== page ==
A new corps

The Times Herald (Norristown, PA) - - OPINION -

For­mer Sec­re­tary of State Henry Kissinger of­fered a bleak as­sess­ment of the emerg­ing world sys­tem in the 21st cen­tury last week. In his view, the pre­vail­ing or­der of the 20th cen­tury was col­laps­ing as the United States and its Euro­pean al­lies strug­gled to adapt to crises in East­ern Europe, western Asia, and sub-Sa­ha­ran Africa. His col­umn re­minded me of the in­se­cu­rity pre­sented on a per­sonal scale by hip hop artist Slick Rick in his lyric with Mos Def ti­tled “Au­di­to­rium.” Rick de­scribed serv­ing as a sol­dier in Iraq among a pop­u­la­tion hos­tile to his pres­ence. The key rhyme in­di­cated that he used mu­sic — specif­i­cally hip hop — to bridge a cul­tural gap and gain the trust of the lo­cals. Where Kissinger laments the de­clin­ing power of Euro­pean states, Rick cel­e­brates the un­ex­pected power of di­as­pora. In de­vel­op­ing a broader strat­egy for an in­clu­sive world or­der, Pres­i­dent Obama would be wise to con­sider the power of hip hop beyond its cul­tural and en­ter­tain­ment value.

De­cen­tral­ized ter­ror net­works like al-Qaeda, and its de­riv­a­tive state-or­ga­ni­za­tions like ISIL, rely on dis­af­fected youth to fuel their cam­paigns to desta­bi­lize com­mu­ni­ties. Is­lamic fun­da­men­tal­ism is an ex­pres­sion of in­se­cu­rity at its core. Its in­tol­er­ance for mul­ti­ple per­spec­tives re­mains its pri­mary weak­ness. With­out a broad base of support to nur­ture and ex­pand a va­ri­ety of in­sti­tu­tional voices, fun­da­men­tal­ist so­ci­eties stag­nate. In this way, the great­est power of prophets like Muham­mad is lost to a con­cep­tion of di­vin­ity as eter­nally un­chang­ing. Prophecy has its most pro­found im­pact in the in­spi­ra­tion of new tes­ti­mony as more voices re­veal the in­fi­nite af­fir­ma­tion of divine faith. Hip hop is pre­cisely this kind of ex­pres­sion. It trea­sures the voice of the re­jected and si­lenced; it brings ev­ery­one into a cypher where mean­ing and re­la­tion­ships are con­stantly rene­go­ti­ated. It is a rad­i­cal step to­wards demo­cratic, beloved com­mu­nity.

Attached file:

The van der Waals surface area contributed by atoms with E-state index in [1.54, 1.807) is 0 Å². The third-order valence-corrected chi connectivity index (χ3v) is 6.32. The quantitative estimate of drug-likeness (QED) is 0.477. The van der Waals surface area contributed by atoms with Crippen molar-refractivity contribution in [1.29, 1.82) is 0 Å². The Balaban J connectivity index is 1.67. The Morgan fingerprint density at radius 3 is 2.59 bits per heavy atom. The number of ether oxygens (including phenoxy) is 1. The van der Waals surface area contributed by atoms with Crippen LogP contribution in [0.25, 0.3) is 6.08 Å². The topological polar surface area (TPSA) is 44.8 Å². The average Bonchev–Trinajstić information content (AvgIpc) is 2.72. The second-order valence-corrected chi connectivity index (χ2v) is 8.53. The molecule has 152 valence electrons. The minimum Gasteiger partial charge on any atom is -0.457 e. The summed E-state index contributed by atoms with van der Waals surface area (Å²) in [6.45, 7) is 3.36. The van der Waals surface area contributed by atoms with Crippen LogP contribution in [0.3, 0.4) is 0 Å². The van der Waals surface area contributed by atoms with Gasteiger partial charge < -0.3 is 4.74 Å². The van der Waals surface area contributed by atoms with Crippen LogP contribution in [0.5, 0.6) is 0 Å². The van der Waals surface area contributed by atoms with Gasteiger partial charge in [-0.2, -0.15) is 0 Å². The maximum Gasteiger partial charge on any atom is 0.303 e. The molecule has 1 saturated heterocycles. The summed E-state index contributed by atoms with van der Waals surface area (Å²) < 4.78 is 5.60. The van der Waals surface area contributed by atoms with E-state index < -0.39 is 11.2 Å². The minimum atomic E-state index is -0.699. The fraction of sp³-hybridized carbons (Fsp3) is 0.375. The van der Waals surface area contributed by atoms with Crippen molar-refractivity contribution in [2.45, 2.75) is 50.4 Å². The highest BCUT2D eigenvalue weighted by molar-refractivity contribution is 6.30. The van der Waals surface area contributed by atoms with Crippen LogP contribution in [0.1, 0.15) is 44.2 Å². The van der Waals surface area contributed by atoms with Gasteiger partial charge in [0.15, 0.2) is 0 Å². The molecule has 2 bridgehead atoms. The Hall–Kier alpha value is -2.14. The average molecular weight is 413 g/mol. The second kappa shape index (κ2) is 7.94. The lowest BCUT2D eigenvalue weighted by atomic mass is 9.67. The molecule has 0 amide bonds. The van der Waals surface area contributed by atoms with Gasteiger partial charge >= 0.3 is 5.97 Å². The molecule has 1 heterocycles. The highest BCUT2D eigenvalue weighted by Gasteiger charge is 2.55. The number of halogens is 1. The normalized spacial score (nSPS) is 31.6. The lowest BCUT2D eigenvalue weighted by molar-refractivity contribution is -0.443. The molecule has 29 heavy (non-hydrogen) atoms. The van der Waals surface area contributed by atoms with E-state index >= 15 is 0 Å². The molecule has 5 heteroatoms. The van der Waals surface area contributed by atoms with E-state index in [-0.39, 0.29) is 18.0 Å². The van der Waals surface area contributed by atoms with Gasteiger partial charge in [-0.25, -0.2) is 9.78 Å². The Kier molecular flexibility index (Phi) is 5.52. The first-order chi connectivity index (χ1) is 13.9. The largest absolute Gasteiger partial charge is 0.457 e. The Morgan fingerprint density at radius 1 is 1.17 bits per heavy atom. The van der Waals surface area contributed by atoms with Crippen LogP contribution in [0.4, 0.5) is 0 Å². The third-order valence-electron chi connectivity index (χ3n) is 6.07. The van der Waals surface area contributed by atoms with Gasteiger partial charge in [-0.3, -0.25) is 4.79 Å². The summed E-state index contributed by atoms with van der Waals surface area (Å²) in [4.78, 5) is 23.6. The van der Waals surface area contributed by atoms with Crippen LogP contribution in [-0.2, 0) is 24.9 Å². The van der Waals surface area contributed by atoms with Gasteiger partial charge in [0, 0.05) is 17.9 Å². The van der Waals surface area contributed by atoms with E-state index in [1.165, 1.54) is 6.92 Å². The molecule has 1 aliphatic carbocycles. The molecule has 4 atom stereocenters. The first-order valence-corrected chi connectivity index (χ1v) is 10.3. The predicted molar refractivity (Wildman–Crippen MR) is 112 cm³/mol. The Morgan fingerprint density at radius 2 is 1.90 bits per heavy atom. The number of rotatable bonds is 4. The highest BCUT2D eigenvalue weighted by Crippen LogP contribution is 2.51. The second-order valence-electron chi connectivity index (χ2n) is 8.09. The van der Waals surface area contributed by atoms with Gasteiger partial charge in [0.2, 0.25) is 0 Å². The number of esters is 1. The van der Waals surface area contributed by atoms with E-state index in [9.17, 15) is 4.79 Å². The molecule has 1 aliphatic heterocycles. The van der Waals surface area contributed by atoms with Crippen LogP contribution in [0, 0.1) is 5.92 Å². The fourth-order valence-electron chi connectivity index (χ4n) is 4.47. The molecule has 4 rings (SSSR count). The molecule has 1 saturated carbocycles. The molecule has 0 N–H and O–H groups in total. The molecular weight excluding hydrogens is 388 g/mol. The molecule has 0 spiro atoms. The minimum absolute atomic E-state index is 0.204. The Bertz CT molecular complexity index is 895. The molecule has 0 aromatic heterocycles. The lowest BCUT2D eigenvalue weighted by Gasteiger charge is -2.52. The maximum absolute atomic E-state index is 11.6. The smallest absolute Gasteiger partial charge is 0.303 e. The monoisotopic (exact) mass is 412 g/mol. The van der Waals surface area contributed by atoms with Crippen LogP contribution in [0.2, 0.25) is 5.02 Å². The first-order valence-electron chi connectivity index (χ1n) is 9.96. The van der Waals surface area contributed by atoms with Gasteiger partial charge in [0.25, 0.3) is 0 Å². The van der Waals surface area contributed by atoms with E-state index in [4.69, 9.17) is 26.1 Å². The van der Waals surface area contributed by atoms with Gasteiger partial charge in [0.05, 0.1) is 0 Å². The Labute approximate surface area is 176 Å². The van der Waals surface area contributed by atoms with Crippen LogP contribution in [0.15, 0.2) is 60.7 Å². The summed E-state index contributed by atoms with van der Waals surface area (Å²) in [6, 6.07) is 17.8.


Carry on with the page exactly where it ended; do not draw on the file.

Hip hop has re­de­fined cul­ture and eco­nomics across mul­ti­ple di­as­po­ras since 1973. Yet it has not trans­formed the in­sti­tu­tional man­i­fes­ta­tions of po­lit­i­cal au­thor­ity. There is no hip hop town, state, or na­tion. Part of this lim­i­ta­tion is the sub­al­tern na­ture of the art form; it re­sists the hi­er­ar­chies of or­ga­ni­za­tion that de­fine state au­thor­ity. Sup­pose there could be a pri­vate army ded­i­cated to the prin­ci­ples of the art form, op­er­at­ing across na­tional bound­aries in a way to counter al-Qaeda and ISIL. It would be a dy­namic com­mu­nity trained and armed to de­fend fam­i­lies against mili­tias that rape, mur­der, and pil­lage the most vul­ner­a­ble, while also build­ing roads, es­tab­lish­ing clin­ics, and cre­at­ing schools in ru­ral, de­vel­op­ing ar­eas. In­stead of a Peace Corps, it would be a Free­dom Corps — drawn from ar­eas of high poverty, un­em­ploy­ment, and in­car­cer­a­tion to help break fas­cism ev­ery­where, from Fer­gu­son to Fal­lu­jah.

At the lo­cal level, col­lab­o­ra­tion among Turk­ish, Jor­da­nian, Saudi, Egyp­tian, and Qatari youth would pro­vide a foun­da­tion to op­er­ate in the most dan­ger­ous re­gions. More broadly, re­gional de­vel­op­ment part­ners in Al­ge­ria, Czech Repub­lic, Greece, Kenya, In­done­sia, and the Philip­pines would al­low for new global, com­mer­cial en­ter­prises to support the corps ac­tiv­i­ties. On a global scale, na­tions like Brazil, In­dia and Ghana could mo­bi­lize the G7 tra­di­tional pow­ers to re­verse the colo­nial prac­tices that have dom­i­nated the last 500 years. It is a longterm project, cov­er­ing more than three gen­er­a­tions. It is a sta­ble way to un­der­mine global ter­ror­ism and build dy­namic, free so­ci­eties. The Free­dom Corps is the fastest, most ef­fec­tive plan to re­al­ize the prom­ise of the Dec­la­ra­tion of In­de­pen­dence.

Dr. Wal­ter Grea­son es­tab­lished the In­ter­na­tional Cen­ter for Met­ro­pol­i­tan Growth and is the au­thor of Sub­ur­ban Era­sure: How the Sub­urbs Ended the Civil Rights Move­ment in New Jersey. His work is avail­able on Face­book, Twit­ter (@ world­pro­fes­sor1/@icm­growth), LinkedIn, and by email wgrea­son@ mon­mouth.edu.

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